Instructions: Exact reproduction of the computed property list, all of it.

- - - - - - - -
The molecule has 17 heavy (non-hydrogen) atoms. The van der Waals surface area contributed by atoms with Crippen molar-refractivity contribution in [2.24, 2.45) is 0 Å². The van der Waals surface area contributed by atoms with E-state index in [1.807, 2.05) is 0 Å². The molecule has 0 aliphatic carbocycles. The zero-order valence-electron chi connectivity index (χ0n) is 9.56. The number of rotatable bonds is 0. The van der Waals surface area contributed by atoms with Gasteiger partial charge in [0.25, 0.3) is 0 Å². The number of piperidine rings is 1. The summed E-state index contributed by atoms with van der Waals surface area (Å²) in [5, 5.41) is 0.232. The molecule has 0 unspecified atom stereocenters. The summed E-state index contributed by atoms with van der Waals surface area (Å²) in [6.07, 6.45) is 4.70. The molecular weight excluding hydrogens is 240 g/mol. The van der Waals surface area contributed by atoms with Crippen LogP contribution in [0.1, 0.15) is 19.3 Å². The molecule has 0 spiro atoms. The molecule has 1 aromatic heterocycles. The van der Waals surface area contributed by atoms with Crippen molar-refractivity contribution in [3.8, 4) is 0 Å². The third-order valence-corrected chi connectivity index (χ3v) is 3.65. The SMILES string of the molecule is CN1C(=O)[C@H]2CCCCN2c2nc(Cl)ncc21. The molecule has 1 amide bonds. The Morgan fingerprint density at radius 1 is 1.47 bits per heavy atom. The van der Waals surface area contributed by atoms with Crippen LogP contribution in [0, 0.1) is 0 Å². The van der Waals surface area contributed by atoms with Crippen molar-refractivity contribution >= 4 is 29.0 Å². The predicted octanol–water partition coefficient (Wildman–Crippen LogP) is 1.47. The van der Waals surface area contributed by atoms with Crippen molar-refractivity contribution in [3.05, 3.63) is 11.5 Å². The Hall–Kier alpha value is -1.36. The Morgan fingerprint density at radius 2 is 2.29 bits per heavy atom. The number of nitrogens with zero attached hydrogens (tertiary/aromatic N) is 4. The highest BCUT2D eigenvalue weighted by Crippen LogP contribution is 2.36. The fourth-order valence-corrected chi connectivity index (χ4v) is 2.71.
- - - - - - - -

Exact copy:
The molecule has 17 heavy (non-hydrogen) atoms. The van der Waals surface area contributed by atoms with Crippen molar-refractivity contribution in [2.24, 2.45) is 0 Å². The van der Waals surface area contributed by atoms with E-state index in [1.807, 2.05) is 0 Å². The molecule has 0 aliphatic carbocycles. The zero-order valence-electron chi connectivity index (χ0n) is 9.56. The number of rotatable bonds is 0. The van der Waals surface area contributed by atoms with Gasteiger partial charge in [0.25, 0.3) is 0 Å². The number of piperidine rings is 1. The summed E-state index contributed by atoms with van der Waals surface area (Å²) in [5, 5.41) is 0.232. The molecule has 0 unspecified atom stereocenters. The summed E-state index contributed by atoms with van der Waals surface area (Å²) in [6.07, 6.45) is 4.70. The molecular weight excluding hydrogens is 240 g/mol. The van der Waals surface area contributed by atoms with Crippen LogP contribution in [0.1, 0.15) is 19.3 Å². The molecule has 0 spiro atoms. The molecule has 1 aromatic heterocycles. The van der Waals surface area contributed by atoms with Crippen molar-refractivity contribution in [3.8, 4) is 0 Å². The third-order valence-corrected chi connectivity index (χ3v) is 3.65. The SMILES string of the molecule is CN1C(=O)[C@H]2CCCCN2c2nc(Cl)ncc21. The molecule has 1 amide bonds. The Morgan fingerprint density at radius 1 is 1.47 bits per heavy atom. The van der Waals surface area contributed by atoms with Crippen LogP contribution in [0, 0.1) is 0 Å². The van der Waals surface area contributed by atoms with Crippen molar-refractivity contribution >= 4 is 29.0 Å². The predicted octanol–water partition coefficient (Wildman–Crippen LogP) is 1.47. The van der Waals surface area contributed by atoms with Crippen molar-refractivity contribution in [3.05, 3.63) is 11.5 Å². The Hall–Kier alpha value is -1.36. The Morgan fingerprint density at radius 2 is 2.29 bits per heavy atom. The number of nitrogens with zero attached hydrogens (tertiary/aromatic N) is 4. The highest BCUT2D eigenvalue weighted by Crippen LogP contribution is 2.36. The fourth-order valence-corrected chi connectivity index (χ4v) is 2.71.